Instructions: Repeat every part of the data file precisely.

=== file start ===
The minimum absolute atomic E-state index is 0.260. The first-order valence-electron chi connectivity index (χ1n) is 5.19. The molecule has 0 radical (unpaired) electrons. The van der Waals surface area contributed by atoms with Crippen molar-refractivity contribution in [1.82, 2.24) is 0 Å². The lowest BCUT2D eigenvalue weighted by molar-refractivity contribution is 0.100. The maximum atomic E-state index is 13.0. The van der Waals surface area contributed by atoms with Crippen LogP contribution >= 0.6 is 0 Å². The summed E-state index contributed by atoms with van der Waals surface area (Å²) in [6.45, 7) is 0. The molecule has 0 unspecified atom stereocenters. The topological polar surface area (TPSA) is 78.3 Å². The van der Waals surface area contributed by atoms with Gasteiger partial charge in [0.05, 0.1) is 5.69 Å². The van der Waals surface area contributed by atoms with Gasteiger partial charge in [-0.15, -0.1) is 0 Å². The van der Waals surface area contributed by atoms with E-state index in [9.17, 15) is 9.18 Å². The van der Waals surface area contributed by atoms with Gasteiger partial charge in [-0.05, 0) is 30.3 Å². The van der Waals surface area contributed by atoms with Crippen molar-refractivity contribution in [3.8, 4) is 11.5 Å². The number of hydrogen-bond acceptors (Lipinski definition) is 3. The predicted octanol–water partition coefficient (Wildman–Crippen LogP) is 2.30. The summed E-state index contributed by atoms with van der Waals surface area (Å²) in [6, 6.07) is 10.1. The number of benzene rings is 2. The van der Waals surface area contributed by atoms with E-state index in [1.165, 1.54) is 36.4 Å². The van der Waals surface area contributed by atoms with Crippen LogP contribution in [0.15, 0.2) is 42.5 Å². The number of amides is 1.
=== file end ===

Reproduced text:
The minimum absolute atomic E-state index is 0.260. The first-order valence-electron chi connectivity index (χ1n) is 5.19. The molecule has 0 radical (unpaired) electrons. The van der Waals surface area contributed by atoms with Crippen molar-refractivity contribution in [1.82, 2.24) is 0 Å². The lowest BCUT2D eigenvalue weighted by molar-refractivity contribution is 0.100. The maximum atomic E-state index is 13.0. The van der Waals surface area contributed by atoms with Crippen LogP contribution >= 0.6 is 0 Å². The summed E-state index contributed by atoms with van der Waals surface area (Å²) in [6.45, 7) is 0. The molecule has 0 unspecified atom stereocenters. The topological polar surface area (TPSA) is 78.3 Å². The van der Waals surface area contributed by atoms with Gasteiger partial charge in [0.05, 0.1) is 5.69 Å². The van der Waals surface area contributed by atoms with Gasteiger partial charge in [-0.15, -0.1) is 0 Å². The van der Waals surface area contributed by atoms with E-state index in [9.17, 15) is 9.18 Å². The van der Waals surface area contributed by atoms with Gasteiger partial charge in [-0.05, 0) is 30.3 Å². The van der Waals surface area contributed by atoms with Crippen molar-refractivity contribution in [3.8, 4) is 11.5 Å². The number of hydrogen-bond acceptors (Lipinski definition) is 3. The predicted octanol–water partition coefficient (Wildman–Crippen LogP) is 2.30. The summed E-state index contributed by atoms with van der Waals surface area (Å²) in [6, 6.07) is 10.1. The number of benzene rings is 2. The van der Waals surface area contributed by atoms with E-state index in [1.165, 1.54) is 36.4 Å². The van der Waals surface area contributed by atoms with Crippen LogP contribution in [0.15, 0.2) is 42.5 Å². The number of amides is 1.